Eric lives with his wife in a Victorian flat in San Francisco's North Beach, not far from the famous squiggle of Lombard Street. While the flat is beautiful, they are faced with the challenge of making a small rental kitchen suit Eric's full-time kitchen life.
His solution: to annex what would normally be the dining room in order to store appliances and his collection of handmade pottery and dishes, is practical and elegant. The dining room has been conveniently relocated to the adjacent living room which houses his vast cookbook collection.
Eric's dream is to one day have a kitchen large enough to teach classes in. Until then, he travels far and wide, expounding his breakaway philosophy and leaving behind a trail of happy, well-fed friends.
Questions for the Cook
What's your cooking style? Breakaway! Ethnic markets meets farmer's markets. Taking traditional flavors and ingredients and techniques and using them in new ways. Respecting the tradition without being bound by the tradition.
What inspires your kitchen? Fifteen years living in Japan. Simplicity. Not being intimidating. To me cooking is a practice, a learning process. In Japan, when a discipline is taken up as a lifelong endeavor, it's known as "the way of..." The important thing is to relax and have fun. What can go wrong? Any mistake can be fixed or rolled over into something different.
Favorite tool or element: Vita-Prep blender. I use it all the time. It's an investment but worth it. You can grind up anything!
Best cooking advice or tip you ever received: How to hold a knife - to "choke up" on the blade with the handle in your palm and your fingers gripping the blade.
Biggest challenge in your kitchen: Counter space. Because there is no room, I have to stop whatever I'm doing at each stage and wash everything up immediately. But advantage of a small kitchen is that I don't feel any pressure to perform, that I can relax and create and not be attached to results.
Biggest indulgence: Pottery and dishes. What you put your food on is just as important as what you are eating. It should be something you enjoy, that is pleasing. Eating is a very different experience when your plates and bowls are beautiful or have some meaning. I've been collecting pottery from artists all over the world--especially Japan and Aletha Soule in Sebastopol, CA.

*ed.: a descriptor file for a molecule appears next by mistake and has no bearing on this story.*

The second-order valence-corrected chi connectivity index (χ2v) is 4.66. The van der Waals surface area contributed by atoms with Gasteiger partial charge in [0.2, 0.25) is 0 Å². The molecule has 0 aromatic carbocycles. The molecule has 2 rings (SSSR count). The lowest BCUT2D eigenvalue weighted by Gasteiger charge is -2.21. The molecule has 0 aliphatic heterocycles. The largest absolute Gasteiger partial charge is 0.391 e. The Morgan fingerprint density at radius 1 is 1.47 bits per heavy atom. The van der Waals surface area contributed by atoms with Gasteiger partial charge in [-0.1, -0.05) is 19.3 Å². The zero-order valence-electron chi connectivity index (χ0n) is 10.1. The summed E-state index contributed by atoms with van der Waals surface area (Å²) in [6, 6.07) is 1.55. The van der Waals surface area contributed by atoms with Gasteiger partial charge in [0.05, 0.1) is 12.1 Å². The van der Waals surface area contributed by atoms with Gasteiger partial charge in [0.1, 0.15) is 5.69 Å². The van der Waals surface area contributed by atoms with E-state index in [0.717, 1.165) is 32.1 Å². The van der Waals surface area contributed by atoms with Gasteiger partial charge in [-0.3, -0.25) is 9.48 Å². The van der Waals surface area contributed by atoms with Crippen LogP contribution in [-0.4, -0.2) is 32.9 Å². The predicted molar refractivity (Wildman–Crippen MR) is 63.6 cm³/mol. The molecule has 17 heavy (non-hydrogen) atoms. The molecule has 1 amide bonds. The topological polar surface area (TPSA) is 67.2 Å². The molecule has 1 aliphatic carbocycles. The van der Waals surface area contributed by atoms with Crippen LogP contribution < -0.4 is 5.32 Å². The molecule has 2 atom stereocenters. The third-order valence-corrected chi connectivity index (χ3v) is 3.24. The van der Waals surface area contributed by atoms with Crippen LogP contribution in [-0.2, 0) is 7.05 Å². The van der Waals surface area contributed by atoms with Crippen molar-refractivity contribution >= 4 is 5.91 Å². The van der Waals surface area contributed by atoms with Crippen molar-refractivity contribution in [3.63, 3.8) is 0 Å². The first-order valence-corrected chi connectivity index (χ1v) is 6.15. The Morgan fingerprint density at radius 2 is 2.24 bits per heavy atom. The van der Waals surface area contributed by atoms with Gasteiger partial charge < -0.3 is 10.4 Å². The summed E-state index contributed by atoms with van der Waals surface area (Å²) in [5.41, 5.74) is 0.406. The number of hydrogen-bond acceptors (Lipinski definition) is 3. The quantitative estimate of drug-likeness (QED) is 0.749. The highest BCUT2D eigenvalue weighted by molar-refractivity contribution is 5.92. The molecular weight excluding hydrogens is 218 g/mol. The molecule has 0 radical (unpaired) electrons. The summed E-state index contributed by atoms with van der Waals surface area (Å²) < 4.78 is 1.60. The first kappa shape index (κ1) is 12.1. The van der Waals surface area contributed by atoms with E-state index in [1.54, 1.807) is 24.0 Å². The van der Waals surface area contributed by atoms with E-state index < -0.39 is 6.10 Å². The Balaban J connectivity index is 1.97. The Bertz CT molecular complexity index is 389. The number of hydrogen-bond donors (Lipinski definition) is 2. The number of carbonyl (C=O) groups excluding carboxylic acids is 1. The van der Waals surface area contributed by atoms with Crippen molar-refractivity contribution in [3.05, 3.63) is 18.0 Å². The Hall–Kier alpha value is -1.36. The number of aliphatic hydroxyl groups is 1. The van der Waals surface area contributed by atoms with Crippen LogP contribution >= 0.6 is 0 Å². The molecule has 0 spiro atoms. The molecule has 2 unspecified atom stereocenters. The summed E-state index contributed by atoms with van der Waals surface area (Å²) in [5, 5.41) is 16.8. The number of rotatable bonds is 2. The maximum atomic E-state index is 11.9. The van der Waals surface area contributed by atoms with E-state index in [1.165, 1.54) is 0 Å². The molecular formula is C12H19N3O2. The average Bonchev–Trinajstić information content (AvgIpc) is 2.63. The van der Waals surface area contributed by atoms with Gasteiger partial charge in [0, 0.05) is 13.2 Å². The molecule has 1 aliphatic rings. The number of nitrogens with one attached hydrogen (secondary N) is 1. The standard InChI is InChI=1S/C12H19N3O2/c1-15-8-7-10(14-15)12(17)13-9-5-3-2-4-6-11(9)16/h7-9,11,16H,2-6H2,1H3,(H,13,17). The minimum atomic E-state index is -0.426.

Dream tool or splurge: Except for the Vita Prep, I'm not into expensive equipment. My most useful tools are quite inexpensive like a microplane zester. I have several electric spice/coffee grinders--they're indispensable to breakaway cooking.
What are you cooking this week? A good friend is going through his third round of chemo and I'm bringing him some of his meals. It's bit of a challenge for me because he can't take too many spices. Also, he needs to load up on the calories, so I'm using way more butter and fat then I usually do.
Desert island cookbook? You don't need a cookbook on a desert island! That said, Claudia Roden's Arabesque is my current favorite -- it's so fun adding middle eastern ingredients to the breakaway repertoire!
Proudest DIY: My friend Eddie hooked me up with this device that will carbonate almost any liquid as long as it's cold. You can even carbonate milk, if you want! Usually I just chop up some fresh fruit, like lemons and kumquats, mash them up in the Vita-Prep, strain the pulp and add it to plain tap water. It's a lot of fun to experiment with different flavor combinations and it's better for the environment than purchasing water that has been shipped half way around the world.
• Garage sales and thrift stores for cast iron skillets.
• The Gardener and Japan or local potters for dishes
• Ikea for shelves and other storage
• World Market for spice jars and other containers
• Craigslist for the stove
• Vita-Prep blender
• Solis espresso maker
Related: At Home in Paris with David Lebovitz
(All images: Dana Velden)